Capturing Cambridge
  • search
  • Facebook
  • Twitter

Cottage nr Red Lion, Grantchester

History of Cottage, High Street

Location approximate

Grantchester OS 1885. The Red Lion is the P.H. closer to the top. The other pub is the Green Man.

In the 1891 census Charlotte Carter was living ‘nr Red Lion’. She had returned to Grantchester by 1861, possibly after the death of her husband Matthew Ralph Carter, although she continued to describe herself as married after she returned to live with her mother. It could be that the cottage, described in 1891, is the same as Charlotte and Susan were living in in 1861. It may therefore be possible that this was the Hockley family home at the beginning of the 19th century.

1803 25th July, Grantchester, Thomas Hockley married Susannah Collis (bapt Grantchester 14/10/1781)

Susannah was born in Grantchester abt 1783. Her parents were John Collis and Hannah Watts. John Collis was born in Cambridge c. 1755 and Hannah Watts in Cherry Hinton c.1760.

1812 Grantchester, Ephraim Hockley baptised 26/7/1812

1814 Grantchester, Mary Ann Hockley bapt. 13/11/1814

1817 Grantchester, Charlotte Hockley bapt. 20/7/1818


Cambridge Chronicle and Journal 16.3.1832: Ephraim Hockley was charged with having feloniously broken open and entered a cellar in the occupation of Page Gregory Howard of Grantchester on the night of 19th December and with stealing therefrom a wooden bottle and a quantity of ale the property of the said P G Howard. The substance of the evidence was that on Mr Howard coming downstairs on the morning of the robbery there was a very strong smell of beer and on going down into the cellar he found the beer running out, and perceived that a pane of glass had been removed; the prosecutor obtained a warrant and searched the prisoner’s premises; he found a stone bottle and a wooden bottle; the stone bottle held about two gallons, and the wood one about one gallon, both of which were found in the stable in which the prisoner kept his donkey and cart. Several witnesses proved that the prisoner had asked them to drink on the morning after the robbery and that he took them to the stable and that he gave them some ale out of the bottles, and afterwards told them separately that he had taken the beer from Mr Howard’s cellar. After hearing the evidence the Jury returned a verdict of Guilty when the Judge ordered sentence of Death to be recorded.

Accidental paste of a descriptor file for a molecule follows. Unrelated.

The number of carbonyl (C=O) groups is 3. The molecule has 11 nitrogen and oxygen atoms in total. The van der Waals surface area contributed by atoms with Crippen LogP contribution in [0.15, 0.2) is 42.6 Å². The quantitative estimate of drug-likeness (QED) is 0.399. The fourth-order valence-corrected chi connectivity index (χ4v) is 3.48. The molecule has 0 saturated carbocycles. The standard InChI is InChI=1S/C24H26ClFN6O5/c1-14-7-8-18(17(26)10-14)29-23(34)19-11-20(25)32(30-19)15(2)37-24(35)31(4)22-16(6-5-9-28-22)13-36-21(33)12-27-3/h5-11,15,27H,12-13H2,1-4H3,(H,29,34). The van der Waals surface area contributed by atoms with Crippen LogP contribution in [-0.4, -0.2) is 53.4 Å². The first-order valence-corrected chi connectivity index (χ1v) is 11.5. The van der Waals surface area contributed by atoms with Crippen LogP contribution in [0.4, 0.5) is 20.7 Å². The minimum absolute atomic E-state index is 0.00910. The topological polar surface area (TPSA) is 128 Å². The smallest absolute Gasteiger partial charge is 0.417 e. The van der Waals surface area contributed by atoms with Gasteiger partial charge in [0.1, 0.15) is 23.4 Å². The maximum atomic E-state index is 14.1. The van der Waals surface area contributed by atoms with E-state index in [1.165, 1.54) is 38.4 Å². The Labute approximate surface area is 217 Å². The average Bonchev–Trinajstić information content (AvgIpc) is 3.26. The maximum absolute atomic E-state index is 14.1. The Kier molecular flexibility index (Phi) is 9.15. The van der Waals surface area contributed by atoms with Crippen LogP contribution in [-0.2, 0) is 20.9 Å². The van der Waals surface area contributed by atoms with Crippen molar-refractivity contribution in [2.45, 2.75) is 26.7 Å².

Page Gregory Howard is recorded as being a farmer and a juror in Grantchester in 1847. In 1851 he occupies Wright’s Farm in Grantchester, aged 67, a landed proprietor born in Grantchester..

Grantchester, 23/4/1832, Mary Ann Hockley married Edward Thompson. This was the same Mary Thompson as married John Leader in 1835. Mary Ann and Edward Thompson had one child, Charlotte, born 12/5/1833. Edward Thompson died 21/5/1834  aged 24.

1833 Ephraim Hockley was convicted in 1832 and transported in 1833 on Andromeda II. This is evidenced by a Ticket of Leave dated 21st July 1841.

Ephraim Hockley, ticket of leave, 1841

1840 Grantchester, 16/1/1840, Charlotte married Matthew Ralph Carter

1841 Grantchester

Charlotte Thompson is living with her grandmother Susan Hockley.

In 1851 Charlotte Thompson is living on the Cambridge Road, Trumpington.

1842 5 March, Ephraim Hockley married Isabella Lawson at Hunters Hill, New South Wales

Details of the descendants of Ephraim and Isabella can be found here:

1861 Grantchester

Susan Hockley, widow, 79, pauper, b Grantchester

Charlotte Carter, married, 43, dressmaker, b Grantchester

1871 ?? Yard, Grantchester

Charlotte Carter, married 52, dressmaker, b Grantchester

1881 Cottage, Grantchester

Charlotte Carter, married 61, dressmaker

1891 nr Red Lion, Grantchester

Charlotte Carter, married, 70, dressmaker

1901 High Street, Grantchester

Charlotte Carter, 83, living on own means




Do you have any information about the people or places in this article? If so, then please let us know using the Contact page or by emailing

Dear Visitor,


Thank you for exploring historical Cambridgeshire! We hope you enjoy your visit.


Did you know that we are a small, independent Museum and that we rely on donations from people like you to survive?


If you love Capturing Cambridge, and you are able to, we’d appreciate your support today.


Every donation makes a world of difference.


Thank you,

The Museum of Cambridge